“Amid every crisis lies great opportunity,” said Albert Einstein. By observing the developments of the energy transition and global climate actions, it is hard to disagree with the genius. Such problems can only be tackled by collective efforts, which might bring opportunities to all.
More than 70 countries have declared net-zero targets since nearly 200 parties adopted the Paris Agreement. But to achieve these long-term strategies and commitments, close cooperation on multiple levels must happen to have a just and inclusive global energy transition.
Amid the ongoing war in Ukraine and the current energy crisis, the European Commission published its REPowerEU Plan to rapidly phase out the bloc’s dependence on Russian fossil fuels. The plan entails actions to save energy, diversify energy imports, accelerate the energy transition and promote smart investment.
The complementing EU External Energy Strategy will also prepare the bloc for renewable hydrogen trade by increasing capacity and importing up to 10 million tons of hydrogen from reliable partners. Furthermore, the strategy will create win-win situations by setting dedicated partnerships worldwide.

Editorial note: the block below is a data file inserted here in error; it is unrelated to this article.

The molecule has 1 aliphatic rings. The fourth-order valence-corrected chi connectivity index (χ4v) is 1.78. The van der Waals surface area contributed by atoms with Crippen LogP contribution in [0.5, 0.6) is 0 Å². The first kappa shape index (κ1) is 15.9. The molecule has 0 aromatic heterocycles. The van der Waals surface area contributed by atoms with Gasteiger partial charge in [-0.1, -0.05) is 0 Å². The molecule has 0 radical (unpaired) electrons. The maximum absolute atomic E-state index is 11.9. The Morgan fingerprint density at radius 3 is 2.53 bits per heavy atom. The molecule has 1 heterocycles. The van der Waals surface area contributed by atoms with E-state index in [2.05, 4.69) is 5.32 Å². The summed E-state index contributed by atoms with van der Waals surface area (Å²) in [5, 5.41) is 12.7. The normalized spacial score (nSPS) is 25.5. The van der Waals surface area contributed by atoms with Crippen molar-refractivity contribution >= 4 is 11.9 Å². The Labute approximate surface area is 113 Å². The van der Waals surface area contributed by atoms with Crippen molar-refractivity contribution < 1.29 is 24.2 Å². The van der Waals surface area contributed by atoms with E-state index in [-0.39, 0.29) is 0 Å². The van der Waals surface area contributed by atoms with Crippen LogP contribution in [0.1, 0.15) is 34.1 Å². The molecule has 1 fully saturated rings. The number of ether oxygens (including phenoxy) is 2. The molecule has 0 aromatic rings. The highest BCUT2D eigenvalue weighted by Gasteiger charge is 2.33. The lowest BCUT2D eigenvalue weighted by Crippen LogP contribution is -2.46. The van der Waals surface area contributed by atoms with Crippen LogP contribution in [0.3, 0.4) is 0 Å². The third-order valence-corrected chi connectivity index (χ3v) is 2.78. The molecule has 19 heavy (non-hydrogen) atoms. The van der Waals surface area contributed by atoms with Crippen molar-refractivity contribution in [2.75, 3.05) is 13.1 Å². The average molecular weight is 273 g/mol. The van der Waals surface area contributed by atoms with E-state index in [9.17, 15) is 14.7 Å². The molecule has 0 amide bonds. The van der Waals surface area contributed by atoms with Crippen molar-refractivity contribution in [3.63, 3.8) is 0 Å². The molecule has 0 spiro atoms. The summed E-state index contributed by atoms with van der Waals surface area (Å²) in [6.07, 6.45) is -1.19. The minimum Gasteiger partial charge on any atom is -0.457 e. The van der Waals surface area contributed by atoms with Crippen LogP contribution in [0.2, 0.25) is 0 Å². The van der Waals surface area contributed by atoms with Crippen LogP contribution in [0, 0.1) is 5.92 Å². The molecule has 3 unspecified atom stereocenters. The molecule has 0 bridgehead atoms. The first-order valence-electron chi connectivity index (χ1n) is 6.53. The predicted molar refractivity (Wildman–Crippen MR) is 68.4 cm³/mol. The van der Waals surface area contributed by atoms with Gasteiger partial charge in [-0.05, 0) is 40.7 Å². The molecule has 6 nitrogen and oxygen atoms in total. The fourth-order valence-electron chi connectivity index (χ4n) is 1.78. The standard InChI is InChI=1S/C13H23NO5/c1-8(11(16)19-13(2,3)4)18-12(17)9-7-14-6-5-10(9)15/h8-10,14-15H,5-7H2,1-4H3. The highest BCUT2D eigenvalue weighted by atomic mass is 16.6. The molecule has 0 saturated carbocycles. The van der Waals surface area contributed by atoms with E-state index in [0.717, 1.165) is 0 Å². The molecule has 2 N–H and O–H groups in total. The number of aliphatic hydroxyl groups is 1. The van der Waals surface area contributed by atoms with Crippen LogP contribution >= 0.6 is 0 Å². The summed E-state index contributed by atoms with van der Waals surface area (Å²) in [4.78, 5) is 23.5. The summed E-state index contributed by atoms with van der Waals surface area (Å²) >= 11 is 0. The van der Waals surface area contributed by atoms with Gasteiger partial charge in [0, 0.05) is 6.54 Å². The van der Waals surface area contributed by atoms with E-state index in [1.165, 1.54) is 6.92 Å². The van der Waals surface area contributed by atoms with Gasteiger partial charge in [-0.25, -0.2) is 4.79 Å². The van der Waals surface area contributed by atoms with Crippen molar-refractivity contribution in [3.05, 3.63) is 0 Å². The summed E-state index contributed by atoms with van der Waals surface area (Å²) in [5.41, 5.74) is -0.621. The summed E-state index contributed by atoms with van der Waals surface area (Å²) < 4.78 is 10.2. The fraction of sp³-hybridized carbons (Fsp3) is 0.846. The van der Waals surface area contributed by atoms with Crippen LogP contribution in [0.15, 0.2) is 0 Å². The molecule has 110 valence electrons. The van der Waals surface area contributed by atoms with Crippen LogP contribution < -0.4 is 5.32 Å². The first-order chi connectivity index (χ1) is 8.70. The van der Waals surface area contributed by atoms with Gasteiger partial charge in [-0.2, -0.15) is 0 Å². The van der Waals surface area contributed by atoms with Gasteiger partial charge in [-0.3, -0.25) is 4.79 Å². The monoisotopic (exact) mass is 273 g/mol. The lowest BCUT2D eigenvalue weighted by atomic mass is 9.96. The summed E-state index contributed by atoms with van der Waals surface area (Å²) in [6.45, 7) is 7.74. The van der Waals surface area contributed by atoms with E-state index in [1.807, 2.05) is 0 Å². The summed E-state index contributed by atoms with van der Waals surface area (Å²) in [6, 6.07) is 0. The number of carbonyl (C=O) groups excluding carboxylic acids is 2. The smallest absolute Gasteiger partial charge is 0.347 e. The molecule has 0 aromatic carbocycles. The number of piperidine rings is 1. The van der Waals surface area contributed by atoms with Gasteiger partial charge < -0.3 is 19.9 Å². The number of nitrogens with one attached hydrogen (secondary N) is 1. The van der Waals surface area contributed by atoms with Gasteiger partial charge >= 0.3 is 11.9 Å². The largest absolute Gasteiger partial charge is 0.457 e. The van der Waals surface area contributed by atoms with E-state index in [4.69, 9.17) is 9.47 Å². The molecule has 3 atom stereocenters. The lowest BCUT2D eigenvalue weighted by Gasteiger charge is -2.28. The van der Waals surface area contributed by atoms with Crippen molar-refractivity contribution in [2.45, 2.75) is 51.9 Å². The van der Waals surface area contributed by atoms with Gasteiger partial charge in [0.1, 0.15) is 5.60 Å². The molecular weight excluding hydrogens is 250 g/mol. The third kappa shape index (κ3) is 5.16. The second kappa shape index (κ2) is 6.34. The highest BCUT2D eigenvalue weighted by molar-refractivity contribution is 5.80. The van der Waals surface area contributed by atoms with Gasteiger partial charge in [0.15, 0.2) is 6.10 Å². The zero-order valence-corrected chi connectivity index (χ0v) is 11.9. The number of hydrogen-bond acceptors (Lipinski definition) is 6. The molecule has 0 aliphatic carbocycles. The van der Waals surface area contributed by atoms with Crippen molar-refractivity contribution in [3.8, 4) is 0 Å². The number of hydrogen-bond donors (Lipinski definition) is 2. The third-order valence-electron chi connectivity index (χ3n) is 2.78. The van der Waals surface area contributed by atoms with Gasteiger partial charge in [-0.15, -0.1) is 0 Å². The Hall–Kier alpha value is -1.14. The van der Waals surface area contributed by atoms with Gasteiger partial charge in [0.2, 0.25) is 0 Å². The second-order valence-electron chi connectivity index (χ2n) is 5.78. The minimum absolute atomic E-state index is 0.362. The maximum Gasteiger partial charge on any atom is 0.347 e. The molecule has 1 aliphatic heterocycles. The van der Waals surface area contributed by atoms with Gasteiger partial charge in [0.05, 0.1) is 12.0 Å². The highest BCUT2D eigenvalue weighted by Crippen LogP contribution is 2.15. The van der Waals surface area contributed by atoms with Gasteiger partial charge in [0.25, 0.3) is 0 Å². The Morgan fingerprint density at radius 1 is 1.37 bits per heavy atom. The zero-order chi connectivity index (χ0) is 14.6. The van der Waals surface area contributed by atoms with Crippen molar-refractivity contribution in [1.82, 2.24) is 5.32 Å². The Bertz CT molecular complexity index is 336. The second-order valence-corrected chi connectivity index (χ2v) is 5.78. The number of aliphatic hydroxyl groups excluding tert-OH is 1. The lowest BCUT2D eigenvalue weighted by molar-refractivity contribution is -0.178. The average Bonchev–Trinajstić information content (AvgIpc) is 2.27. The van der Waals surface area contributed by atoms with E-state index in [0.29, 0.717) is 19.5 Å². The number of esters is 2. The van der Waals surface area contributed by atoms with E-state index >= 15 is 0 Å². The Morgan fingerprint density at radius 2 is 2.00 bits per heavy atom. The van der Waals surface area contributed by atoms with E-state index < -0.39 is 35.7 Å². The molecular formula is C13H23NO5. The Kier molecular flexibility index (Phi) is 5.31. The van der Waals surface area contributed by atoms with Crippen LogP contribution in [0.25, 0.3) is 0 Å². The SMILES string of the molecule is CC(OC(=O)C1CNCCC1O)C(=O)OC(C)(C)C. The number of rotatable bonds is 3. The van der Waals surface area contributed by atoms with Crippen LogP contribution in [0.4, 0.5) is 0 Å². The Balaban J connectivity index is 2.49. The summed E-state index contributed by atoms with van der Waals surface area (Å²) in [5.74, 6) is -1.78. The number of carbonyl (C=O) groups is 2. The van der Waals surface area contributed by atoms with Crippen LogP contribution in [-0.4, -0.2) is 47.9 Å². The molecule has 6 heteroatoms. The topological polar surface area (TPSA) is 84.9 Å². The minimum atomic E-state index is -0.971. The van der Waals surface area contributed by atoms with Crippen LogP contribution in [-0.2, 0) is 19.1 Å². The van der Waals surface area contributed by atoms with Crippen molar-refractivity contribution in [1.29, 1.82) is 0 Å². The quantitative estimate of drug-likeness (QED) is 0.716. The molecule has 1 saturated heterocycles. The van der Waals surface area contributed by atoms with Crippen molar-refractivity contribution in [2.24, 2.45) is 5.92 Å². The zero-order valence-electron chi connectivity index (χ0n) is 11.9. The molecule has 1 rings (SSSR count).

In parallel to the two announcements, the EU released its joint communication on a strategic partnership with the Gulf region by indicating that the EU and the Gulf Cooperation Council represent 20 percent of the global economy and 17.5 percent of international trade.
The strong trade and investment relationship between the two blocs is of mutual interest. The EU will also step up cooperation with the Gulf countries on climate action and clean energy transition and eyes the region as a supplier of decarbonized energy and electricity.
Hydrogen stands now as the best option to ensure sustainable, secure and affordable energy for all, and it is being considered the fuel of the future by many countries that aim to decarbonize their industries while maintaining economic growth. Respectively, hydrogen strategies are being composed and announced all over the world.
With UN climate summits COP27 and COP28 taking place within the Middle East and North Africa region, many investment opportunities are emerging.
Sometimes it feels like no day passes in the region without a new sustainable energy project being announced on every corner. The political will has encouraged the renewable energy business and investment sectors to thrive by establishing joint ventures and projects all over the region.
The Middle East and North Africa are also gradually becoming interlinked with more grid interconnection agreements announced to create a Pan-Arab market and promote regional cooperation.